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I saw her first at the burying, behind the wicked crowd. With the mob of them cursing and shaking their fists in the snow, twas her I saw. Still as if frozen she was, and only her eyes betrayed the fire devouring her. Aglow like embers in a winter hearth, those eyes would burn us all, and haunt me when she was gone.
Fanned by the wind, a lock of hair flamed from her shawl, scorching across her forehead. I would tell you that her hair was red as blood, to give you the vividness of her, but such would be untruthful. I know the look of blood, see. Her own would spot the snow before my eyes. Her hair was a darker thing than blood, though not so dark as her story.
I should have felt the queerness there at once, from the way the rest of the Irish kept off her. Careful they were with the lovely, though otherwise a bad pack. The men slurred and jostled. Drunk under noon, some of them were, and ragged. Bleezed with spite, their women put me in mind of white-faced crows, hard and deprived. Even the little ones come hating to the holy doors that day. For the Irish fear an informer more than the devil, and death excites them always. I worried that the coffin would not pass the gauntlet they made outside the poor boards of their church. As the representative of our Federal authority, I should have made order my business. And I meant to. Then the look of Nellie Kildare drew me from my duty, and I leaned -- one fateful moment -- on my cane.
But I must not go too quickly. There was blame in this death, and a bitter portion of it was mine. Had I not lain abed with General McClellan's own typhoid upon me, I might have come north a month the sooner, asMr. Nicolay and Mr. Seward first intended. Our agent might have lived. Better it would have been for the widow and the little one, not to speak of the poor, blundering fellow himself.
They had tormented him before they killed him. I saw the marks of their work when I come fresh from the train that morning, fair running from the station, with ice on the streets of the town, and my leg bad in the cold, and the weakness still upon me from the fever. The coroner's assistant held the coffin open for my arrival, then disappeared. The Irish priest kept the widow away from the box. Kind doing that was. I ran into the church all snow-pestered and unready for the shock of it. How long I stared at the dead man I cannot tell you now. Long enough, though, to singe my eyes. Twas small of me to gobble so much time, for the widow was keening away in a locked room. But such matters bind us, and we forget consideration. My hands curled into fists beside the corpse, and not only to fight the cold there in that church. There is cruelty, I thought. Savagery. I had not seen so grim a sight since India and the inferno of the Mutiny.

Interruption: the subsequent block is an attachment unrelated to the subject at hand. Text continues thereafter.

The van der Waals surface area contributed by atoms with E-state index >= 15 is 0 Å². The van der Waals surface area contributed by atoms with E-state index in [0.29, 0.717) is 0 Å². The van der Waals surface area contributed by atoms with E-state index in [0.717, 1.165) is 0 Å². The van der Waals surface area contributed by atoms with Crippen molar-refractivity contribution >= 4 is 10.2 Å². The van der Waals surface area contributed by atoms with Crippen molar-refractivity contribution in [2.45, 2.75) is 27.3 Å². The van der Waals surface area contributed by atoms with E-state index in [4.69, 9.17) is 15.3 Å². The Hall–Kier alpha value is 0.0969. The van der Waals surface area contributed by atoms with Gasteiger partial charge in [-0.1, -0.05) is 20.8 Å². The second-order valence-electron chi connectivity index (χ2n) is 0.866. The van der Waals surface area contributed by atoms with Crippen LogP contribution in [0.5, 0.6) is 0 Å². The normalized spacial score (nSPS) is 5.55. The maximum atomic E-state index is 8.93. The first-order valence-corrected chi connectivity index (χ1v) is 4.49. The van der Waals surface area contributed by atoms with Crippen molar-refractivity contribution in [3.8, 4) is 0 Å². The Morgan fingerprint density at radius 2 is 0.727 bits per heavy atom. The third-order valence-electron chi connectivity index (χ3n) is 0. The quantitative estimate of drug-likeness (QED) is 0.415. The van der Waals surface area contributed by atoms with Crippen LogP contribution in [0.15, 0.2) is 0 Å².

I am a poor beast, as all men are, and would not question the Good Lord's grand design. Still, I wonder at that which He allows.
When I finally stepped away, two paddies nailed the box shut. Muttering and careless, they made it clear enough that they wanted no part of the business. But the priest fell hard upon them and soon they were jumping about and jabbering their sorties. Their voices took me back. I knew those accents from my old red regiment, the gurgling of that unextinguished tongue, harsh as lye-water in the mouth. Each fellow smelled of whisky.
The priest brought in the widow then, holding her up on her feet with one big arm. His other black sleeve held her babe. The little thing was bawling as if it knew all.
Beneath a statue of the sort the Irish idolize, the woman found her strength. She plunged forward, young and worn in her tattered dress, black shawl flying about her. Flinging herself upon the raw pine, she nearly upset the bier. Splinters soon bloodied her hands for the beating she gave the boards. Her wailing echoed in the empty church, raising a swell of laughter beyond the doors.
"The hoor's upon 'im now," a woman cried, triumphant. Her voice pierced the walls. "Oh, bring ye out the traitor's hoor. We'll give 'er what she's a-coming."
To calm the widow, the priest forced her babe into her arms. The woman's raw hands bled on the infant's face and wrappings. They prayed then, in the different way they do, all Latin and sorrow. The priest had eyebrows that met in a black knot and his shoulders were those of a navvy. Not young, not old, there was a worn solidness to him. He might have done for an elder soldier, had he not been a soldier of his faith. His name was McCorkle and he was no more born to America than I was.
I prayed my own prayers. Off to the side, and quiet like. I will not be small and think the Good Lord tends only to us chapel folk. For all the pagan coloration, there is a faith in your Irish Catholic that must call down pity from above. They do the best they can with what they know, and I would not damn them out of hand. But then I have found good among the Hindoo and the Musselman.
I prayed first for the dead man, then for his shattered family. Careful I was not to face their painted statues, but looked to the windows and Heaven beyond. Next, I gave my thanks. First for my Mary Myfanwy and our little John, and then for the...Shadows of Glory. Copyright © by Owen Parry. Reprinted by permission of HarperCollins Publishers, Inc. All rights reserved. Available now wherever books are sold.
Posted March 16, 2001
Posted January 10, 2001